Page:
Below are the excuses / rationalzations I’ve heard:

The artists don’t get the money anyway.  Why should I give my money to a big corporation?

First of all, because it’s their property.  The same as a physical CD, they spent the time and money, took the risk, and produced a product — you take that product without paying, then you’re a thief.  Secondly, because the artists do get some of it.  They wouldn’t be doing this otherwise.  And they are getting enough to follow their dreams, and make more music, TV shows, and games you love.  And if their product doesn’t make money, guess what?  Your favorite artist would have to go and work at McDonalds.

The artists are millionaires.  And I don’t like some of them.  They don’t need my eight bucks.

 First of all, that’s still their work and effort you’re enjoying and they do deserve compensation.  And a lot of artists go through years and years of struggle to even get out there on the national stage; so just because you don’t think they deserve it doesn’t mean you get be cheap.  You would seem a millionaire to many in third world countries — can they come take your TV and wallet because you don’t deserve it?  You worked for your money and you should get to use it as you see fit — and so should every band, singer, game creator, writer, and TV producer.

Singers can do live shows for money.

Uh . . .  This one blows my mind every time.  Yes, and you can come listen to them.  But what you are suggesting is the end of every entertainment medium you love.  If illegal downloading was wide enough spread (if I couldn’t support the people you steal from) then there would be no cable TV (Do you know how much those HBO shows cost?), no professional quality CDs, no New York Times Bestsellers.  If event venues and artists who don’t mind working two jobs and releasing free content to you were the whole of entertainment, it would be a very sad shell of itself.  Your illegal downloading is killing the shows and singers you love most.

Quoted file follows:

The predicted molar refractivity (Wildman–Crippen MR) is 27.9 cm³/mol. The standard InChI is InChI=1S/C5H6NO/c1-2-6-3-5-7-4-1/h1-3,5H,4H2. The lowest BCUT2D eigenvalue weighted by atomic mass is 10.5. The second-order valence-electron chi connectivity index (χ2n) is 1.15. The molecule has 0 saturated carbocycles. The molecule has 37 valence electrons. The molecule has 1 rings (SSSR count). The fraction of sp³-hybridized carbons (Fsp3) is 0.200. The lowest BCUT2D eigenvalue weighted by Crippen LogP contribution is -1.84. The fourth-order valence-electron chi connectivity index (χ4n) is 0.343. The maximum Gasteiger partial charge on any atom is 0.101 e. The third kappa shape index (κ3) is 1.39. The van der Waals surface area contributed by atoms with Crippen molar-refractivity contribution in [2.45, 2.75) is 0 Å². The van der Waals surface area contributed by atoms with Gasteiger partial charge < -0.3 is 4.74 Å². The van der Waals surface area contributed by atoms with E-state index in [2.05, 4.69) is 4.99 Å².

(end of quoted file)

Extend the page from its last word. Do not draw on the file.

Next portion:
I just wanted to try it.  And after ten album listens (40 gameplay hours, etc) I didn’t like it that much.

Oh no, you don’t.  You got to experience a thing — that’s what you’re paying for.  Don’t think you’d like that album?  Then wait till it’s on Spotify, or listen to the singles on Youtube.  Rent that game instead of buying it, or only buy six-month-old games that have tons of reviews, walkthoughs, and are now half price.

I’m not stealing a physical item — it costs them nothing.

All the effort that went into creating something is not nothing.  For a CD — the case, burned CD, and paper cost about 50 cents.  That’s all.  The thousands and sometimes millions, go into the music itself — and that’s what you are stealing.  The same way when you gave a physical copy of a book to your buddy, that was maybe one sale they would miss out on as you shared your copy — but if you ‘share’ online you are taking away thousands, millions of sales.  If the artist or company made it, then they deserve payment — whether or not it’s in a 20 cent plastic jewel case.  If you wouldn’t steal from a store, you shouldn’t steal online.  It’s like that old joke —

He: Would you sleep with any man for a million dollars?
She: Well…I guess so.
He: How about sleeping with me for ten dollars?
She: (angrily) What do you think I am?
He: Oh, I know what you are.  Now we are only haggling over the price.

And lastly —

I don’t have any money.

I feel for you.  But in this day and age most people reading this have internet access.  And even if you don’t, there are a ton of events, libraries, and other public freebies.  And online you have Spotify, Pandora, Hulu, Youtube, and TONS of songs, shows, and games put up for free by their creators.  Maybe you are buying too much; try buying half as many things and wait for the ones you want most, or wait for price drops and sales.  Just because it’s new doesn’t mean it’s any better than the best of last year.

THERE IS A BRIGHT SHINY FUTURE OF PLENTY AHEAD OF YOU

. . . let go of the past.

You are a wonderful person.  You have big dreams and you want to live in a world of abundance.  That means supporting others’ dreams and works and helping make the world a more just, happier place.  You can do it.  Just stop stealing today (your grandmother would be proud) and start supporting the dreamers, the doers, and the creative freaks.  Because behind everything you steal, there’s a person like me, a nice, hardworking creator who only wants to make a living while entertaining the pants off you.

Cover for My First Book!

I’m releasing my first book, How To Come Alive: A Guidebook To Living the Life of Your Dreams in October and I wanted to share the cover with you.  It was made by the talented Sarah Cerulean (my sister).  The book is coming along nicely and will be available in e-book and paperback formats.  It is a challenge and a call to all those who know that life is about more than junk food and reality TV and who are excited about making their dreams come true.

I’ll share more details about the process of self-publishing as it happens.

HowtoComeAlive_001

Yay! I love this cover!

Is ‘Release Day’ an Outdated Term for Self-Published Books?